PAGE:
The US Navy and Defence Innovation Unit (DIU) announced on Monday (17 June) that it had developed new AI infrastructure to support the detection of underwater targets. 

In 2022, the US Navy partnered with the DIU to address concerns that machine learning (ML) models were inaccurate and slow to adapt to enemy attacks or changing environments.

Two years ago, the DIU identified five commercial machine learning operations (MLOps) vendors that could collectively provide a pipeline to track, modify and redeploy ML algorithms for underwater target threat detection. 

The five commercial MLOps, including Arize AI and Domino Data Lab, were awarded prototype agreements in 2022. 

Each vendor contributed an essential component of the overall capability which laid the foundation for the US Navy’s ML developers to focus on the development and refinement of the new AI infrastructure.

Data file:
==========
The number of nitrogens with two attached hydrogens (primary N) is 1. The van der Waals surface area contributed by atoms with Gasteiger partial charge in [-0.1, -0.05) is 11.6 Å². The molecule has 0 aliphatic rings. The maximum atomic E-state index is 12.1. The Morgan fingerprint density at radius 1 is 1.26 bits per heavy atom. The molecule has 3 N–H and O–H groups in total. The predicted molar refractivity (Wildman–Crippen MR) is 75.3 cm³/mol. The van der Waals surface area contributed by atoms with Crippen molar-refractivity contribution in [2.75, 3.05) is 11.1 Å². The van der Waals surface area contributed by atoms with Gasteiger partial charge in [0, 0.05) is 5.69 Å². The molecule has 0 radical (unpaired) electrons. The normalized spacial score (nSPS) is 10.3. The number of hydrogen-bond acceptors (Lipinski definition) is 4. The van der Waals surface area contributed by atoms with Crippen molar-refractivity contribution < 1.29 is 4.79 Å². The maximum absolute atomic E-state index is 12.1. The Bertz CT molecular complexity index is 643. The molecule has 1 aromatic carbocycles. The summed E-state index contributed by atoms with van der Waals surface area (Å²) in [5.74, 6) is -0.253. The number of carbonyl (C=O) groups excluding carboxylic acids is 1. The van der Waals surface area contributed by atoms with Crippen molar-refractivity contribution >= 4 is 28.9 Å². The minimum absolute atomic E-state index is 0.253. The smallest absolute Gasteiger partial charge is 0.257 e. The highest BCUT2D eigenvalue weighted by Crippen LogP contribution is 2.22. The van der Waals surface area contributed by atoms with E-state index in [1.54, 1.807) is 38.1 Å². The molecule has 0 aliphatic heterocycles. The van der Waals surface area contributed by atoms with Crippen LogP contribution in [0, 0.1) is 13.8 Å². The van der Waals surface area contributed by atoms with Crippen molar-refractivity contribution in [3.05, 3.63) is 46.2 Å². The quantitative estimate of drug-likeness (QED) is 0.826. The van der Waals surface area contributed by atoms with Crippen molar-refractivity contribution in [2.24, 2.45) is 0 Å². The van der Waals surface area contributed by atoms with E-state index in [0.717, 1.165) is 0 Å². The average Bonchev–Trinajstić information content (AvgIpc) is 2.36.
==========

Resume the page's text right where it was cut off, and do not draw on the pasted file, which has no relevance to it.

In April 2024, each vendor successfully prototyped and deployed their portion of the MLOps pipeline. 

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By utilising commercial vendors, the DIU found that the time needed for ML model updates decreased from six months to just a few days, according to a DIU blog post.

As stated by Commander Eli Ford, Principal Assistant Program Manager, the “new models were trained against an expanded threat environment” to ensure that they could “adapt and evolve at the speed of tactical relevance”.

The five vendors are now in the process of receiving production contracts. The Navy is currently in the process of expanding the use of this new AI infrastructure across the US Department of Defence and other naval missions.

Commander Shaun Lieb stated that the success of Project AMMO has improved the US Navy’s “ability to detect targets of interest in a complex and dynamic undersea environment”.

US Marines Corps major Nick Ksiazek stated that the Navy were also testing ML algorithms that use sonar sensors to detect underwater target, according to Bloomberg.

This will be a significant step in the DoD’s efforts to integrate AI technology into its military operations, Ksiazek added.